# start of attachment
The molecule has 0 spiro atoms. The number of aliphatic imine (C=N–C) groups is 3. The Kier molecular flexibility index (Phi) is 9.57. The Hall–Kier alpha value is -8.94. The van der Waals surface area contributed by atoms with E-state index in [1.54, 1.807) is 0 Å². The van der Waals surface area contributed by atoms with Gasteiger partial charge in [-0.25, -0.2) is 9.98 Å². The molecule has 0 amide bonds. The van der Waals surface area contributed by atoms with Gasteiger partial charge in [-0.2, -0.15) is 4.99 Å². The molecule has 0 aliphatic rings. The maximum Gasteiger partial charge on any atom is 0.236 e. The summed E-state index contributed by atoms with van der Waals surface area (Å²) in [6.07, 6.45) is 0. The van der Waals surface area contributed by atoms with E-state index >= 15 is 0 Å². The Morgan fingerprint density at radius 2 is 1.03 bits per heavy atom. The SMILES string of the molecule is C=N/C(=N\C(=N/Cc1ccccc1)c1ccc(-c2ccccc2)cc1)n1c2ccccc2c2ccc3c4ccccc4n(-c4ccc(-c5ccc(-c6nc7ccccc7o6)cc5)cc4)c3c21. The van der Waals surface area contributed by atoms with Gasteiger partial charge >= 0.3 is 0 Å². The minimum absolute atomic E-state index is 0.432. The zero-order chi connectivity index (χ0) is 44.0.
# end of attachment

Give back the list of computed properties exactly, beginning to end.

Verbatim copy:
The molecule has 0 spiro atoms. The number of aliphatic imine (C=N–C) groups is 3. The Kier molecular flexibility index (Phi) is 9.57. The Hall–Kier alpha value is -8.94. The van der Waals surface area contributed by atoms with E-state index in [1.54, 1.807) is 0 Å². The van der Waals surface area contributed by atoms with Gasteiger partial charge in [-0.25, -0.2) is 9.98 Å². The molecule has 0 amide bonds. The van der Waals surface area contributed by atoms with Gasteiger partial charge in [-0.2, -0.15) is 4.99 Å². The molecule has 0 aliphatic rings. The maximum Gasteiger partial charge on any atom is 0.236 e. The summed E-state index contributed by atoms with van der Waals surface area (Å²) in [6.07, 6.45) is 0. The van der Waals surface area contributed by atoms with E-state index >= 15 is 0 Å². The Morgan fingerprint density at radius 2 is 1.03 bits per heavy atom. The SMILES string of the molecule is C=N/C(=N\C(=N/Cc1ccccc1)c1ccc(-c2ccccc2)cc1)n1c2ccccc2c2ccc3c4ccccc4n(-c4ccc(-c5ccc(-c6nc7ccccc7o6)cc5)cc4)c3c21. The van der Waals surface area contributed by atoms with Gasteiger partial charge >= 0.3 is 0 Å². The minimum absolute atomic E-state index is 0.432. The zero-order chi connectivity index (χ0) is 44.0.